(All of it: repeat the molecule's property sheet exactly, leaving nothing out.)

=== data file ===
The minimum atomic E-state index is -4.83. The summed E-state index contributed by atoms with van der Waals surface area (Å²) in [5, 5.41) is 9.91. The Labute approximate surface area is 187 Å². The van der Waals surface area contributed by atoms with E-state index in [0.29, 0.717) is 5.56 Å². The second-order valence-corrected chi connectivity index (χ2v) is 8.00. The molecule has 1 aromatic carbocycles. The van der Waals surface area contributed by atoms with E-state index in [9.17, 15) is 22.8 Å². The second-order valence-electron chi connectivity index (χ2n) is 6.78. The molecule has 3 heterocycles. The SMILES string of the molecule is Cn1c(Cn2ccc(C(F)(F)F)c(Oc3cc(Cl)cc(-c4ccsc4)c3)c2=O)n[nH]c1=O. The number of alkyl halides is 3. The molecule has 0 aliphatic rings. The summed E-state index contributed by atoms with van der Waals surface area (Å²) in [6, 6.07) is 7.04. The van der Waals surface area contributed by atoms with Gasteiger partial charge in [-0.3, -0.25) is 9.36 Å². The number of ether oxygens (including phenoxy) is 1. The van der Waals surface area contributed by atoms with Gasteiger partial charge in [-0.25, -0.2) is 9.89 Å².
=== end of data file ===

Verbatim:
The minimum atomic E-state index is -4.83. The summed E-state index contributed by atoms with van der Waals surface area (Å²) in [5, 5.41) is 9.91. The Labute approximate surface area is 187 Å². The van der Waals surface area contributed by atoms with E-state index in [0.29, 0.717) is 5.56 Å². The second-order valence-corrected chi connectivity index (χ2v) is 8.00. The molecule has 1 aromatic carbocycles. The van der Waals surface area contributed by atoms with E-state index in [9.17, 15) is 22.8 Å². The second-order valence-electron chi connectivity index (χ2n) is 6.78. The molecule has 3 heterocycles. The SMILES string of the molecule is Cn1c(Cn2ccc(C(F)(F)F)c(Oc3cc(Cl)cc(-c4ccsc4)c3)c2=O)n[nH]c1=O. The number of alkyl halides is 3. The molecule has 0 aliphatic rings. The summed E-state index contributed by atoms with van der Waals surface area (Å²) in [6, 6.07) is 7.04. The van der Waals surface area contributed by atoms with Gasteiger partial charge in [-0.3, -0.25) is 9.36 Å². The number of ether oxygens (including phenoxy) is 1. The van der Waals surface area contributed by atoms with Gasteiger partial charge in [-0.25, -0.2) is 9.89 Å².